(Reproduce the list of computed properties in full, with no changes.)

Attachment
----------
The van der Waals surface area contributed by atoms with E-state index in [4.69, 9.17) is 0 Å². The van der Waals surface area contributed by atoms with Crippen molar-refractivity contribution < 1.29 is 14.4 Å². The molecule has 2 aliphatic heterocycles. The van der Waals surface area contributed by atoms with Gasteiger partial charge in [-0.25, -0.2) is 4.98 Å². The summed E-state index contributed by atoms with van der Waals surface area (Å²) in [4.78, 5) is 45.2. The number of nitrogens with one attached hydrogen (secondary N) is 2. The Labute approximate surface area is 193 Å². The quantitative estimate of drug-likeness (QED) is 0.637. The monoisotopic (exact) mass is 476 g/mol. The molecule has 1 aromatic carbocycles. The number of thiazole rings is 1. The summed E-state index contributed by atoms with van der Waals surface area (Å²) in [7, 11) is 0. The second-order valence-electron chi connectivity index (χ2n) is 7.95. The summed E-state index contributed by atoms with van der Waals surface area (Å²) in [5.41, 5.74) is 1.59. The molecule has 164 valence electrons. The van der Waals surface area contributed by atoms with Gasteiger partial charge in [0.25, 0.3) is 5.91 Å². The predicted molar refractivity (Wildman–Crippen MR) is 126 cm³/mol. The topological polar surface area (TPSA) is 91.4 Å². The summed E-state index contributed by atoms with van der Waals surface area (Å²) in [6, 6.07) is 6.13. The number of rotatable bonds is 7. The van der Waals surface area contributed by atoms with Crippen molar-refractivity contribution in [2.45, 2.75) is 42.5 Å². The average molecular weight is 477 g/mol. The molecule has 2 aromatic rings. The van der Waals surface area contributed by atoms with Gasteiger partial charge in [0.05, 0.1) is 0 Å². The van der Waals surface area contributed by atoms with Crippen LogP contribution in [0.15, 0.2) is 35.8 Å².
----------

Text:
The van der Waals surface area contributed by atoms with E-state index in [4.69, 9.17) is 0 Å². The van der Waals surface area contributed by atoms with Crippen molar-refractivity contribution < 1.29 is 14.4 Å². The molecule has 2 aliphatic heterocycles. The van der Waals surface area contributed by atoms with Gasteiger partial charge in [-0.25, -0.2) is 4.98 Å². The summed E-state index contributed by atoms with van der Waals surface area (Å²) in [4.78, 5) is 45.2. The number of nitrogens with one attached hydrogen (secondary N) is 2. The Labute approximate surface area is 193 Å². The quantitative estimate of drug-likeness (QED) is 0.637. The monoisotopic (exact) mass is 476 g/mol. The molecule has 1 aromatic carbocycles. The number of thiazole rings is 1. The summed E-state index contributed by atoms with van der Waals surface area (Å²) in [7, 11) is 0. The second-order valence-electron chi connectivity index (χ2n) is 7.95. The summed E-state index contributed by atoms with van der Waals surface area (Å²) in [5.41, 5.74) is 1.59. The molecule has 164 valence electrons. The van der Waals surface area contributed by atoms with Gasteiger partial charge in [0.25, 0.3) is 5.91 Å². The predicted molar refractivity (Wildman–Crippen MR) is 126 cm³/mol. The topological polar surface area (TPSA) is 91.4 Å². The summed E-state index contributed by atoms with van der Waals surface area (Å²) in [6, 6.07) is 6.13. The number of rotatable bonds is 7. The van der Waals surface area contributed by atoms with Crippen molar-refractivity contribution in [2.45, 2.75) is 42.5 Å². The average molecular weight is 477 g/mol. The molecule has 2 aromatic rings. The van der Waals surface area contributed by atoms with Gasteiger partial charge in [0.05, 0.1) is 0 Å². The van der Waals surface area contributed by atoms with Crippen LogP contribution in [0.15, 0.2) is 35.8 Å².